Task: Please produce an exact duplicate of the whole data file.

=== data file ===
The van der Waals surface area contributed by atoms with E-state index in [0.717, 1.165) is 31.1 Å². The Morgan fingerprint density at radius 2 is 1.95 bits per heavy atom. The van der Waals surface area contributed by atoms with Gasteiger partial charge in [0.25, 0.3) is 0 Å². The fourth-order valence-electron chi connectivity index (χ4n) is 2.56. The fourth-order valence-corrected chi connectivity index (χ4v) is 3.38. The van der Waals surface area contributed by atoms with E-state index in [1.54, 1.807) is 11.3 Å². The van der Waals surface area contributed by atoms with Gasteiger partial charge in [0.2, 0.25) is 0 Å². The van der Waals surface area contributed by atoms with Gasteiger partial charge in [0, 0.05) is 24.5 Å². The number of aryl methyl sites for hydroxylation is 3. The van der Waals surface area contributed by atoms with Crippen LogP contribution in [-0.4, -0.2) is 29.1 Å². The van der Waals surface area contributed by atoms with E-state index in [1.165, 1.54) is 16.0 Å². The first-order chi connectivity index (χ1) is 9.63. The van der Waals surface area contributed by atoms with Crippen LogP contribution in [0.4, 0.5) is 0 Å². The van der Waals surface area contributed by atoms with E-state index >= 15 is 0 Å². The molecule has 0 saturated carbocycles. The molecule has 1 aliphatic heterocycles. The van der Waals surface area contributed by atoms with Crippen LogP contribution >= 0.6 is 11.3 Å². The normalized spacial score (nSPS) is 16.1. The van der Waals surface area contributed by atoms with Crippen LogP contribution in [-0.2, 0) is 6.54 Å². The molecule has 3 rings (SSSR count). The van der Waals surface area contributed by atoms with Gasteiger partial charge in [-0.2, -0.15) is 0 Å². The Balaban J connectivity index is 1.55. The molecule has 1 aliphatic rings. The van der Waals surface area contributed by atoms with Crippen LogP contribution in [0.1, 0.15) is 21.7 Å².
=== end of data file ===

The van der Waals surface area contributed by atoms with E-state index in [0.717, 1.165) is 31.1 Å². The Morgan fingerprint density at radius 2 is 1.95 bits per heavy atom. The van der Waals surface area contributed by atoms with Gasteiger partial charge in [0.25, 0.3) is 0 Å². The fourth-order valence-electron chi connectivity index (χ4n) is 2.56. The fourth-order valence-corrected chi connectivity index (χ4v) is 3.38. The van der Waals surface area contributed by atoms with E-state index in [1.54, 1.807) is 11.3 Å². The van der Waals surface area contributed by atoms with Gasteiger partial charge in [0.2, 0.25) is 0 Å². The van der Waals surface area contributed by atoms with Gasteiger partial charge in [0, 0.05) is 24.5 Å². The number of aryl methyl sites for hydroxylation is 3. The van der Waals surface area contributed by atoms with Crippen LogP contribution in [-0.4, -0.2) is 29.1 Å². The van der Waals surface area contributed by atoms with E-state index in [1.165, 1.54) is 16.0 Å². The first-order chi connectivity index (χ1) is 9.63. The van der Waals surface area contributed by atoms with Crippen LogP contribution in [0.4, 0.5) is 0 Å². The van der Waals surface area contributed by atoms with E-state index >= 15 is 0 Å². The molecule has 0 saturated carbocycles. The molecule has 1 aliphatic heterocycles. The van der Waals surface area contributed by atoms with Crippen LogP contribution >= 0.6 is 11.3 Å². The normalized spacial score (nSPS) is 16.1. The van der Waals surface area contributed by atoms with Crippen LogP contribution in [-0.2, 0) is 6.54 Å². The molecule has 3 rings (SSSR count). The van der Waals surface area contributed by atoms with Gasteiger partial charge in [-0.2, -0.15) is 0 Å². The Balaban J connectivity index is 1.55. The molecule has 1 aliphatic rings. The van der Waals surface area contributed by atoms with Crippen LogP contribution in [0.1, 0.15) is 21.7 Å².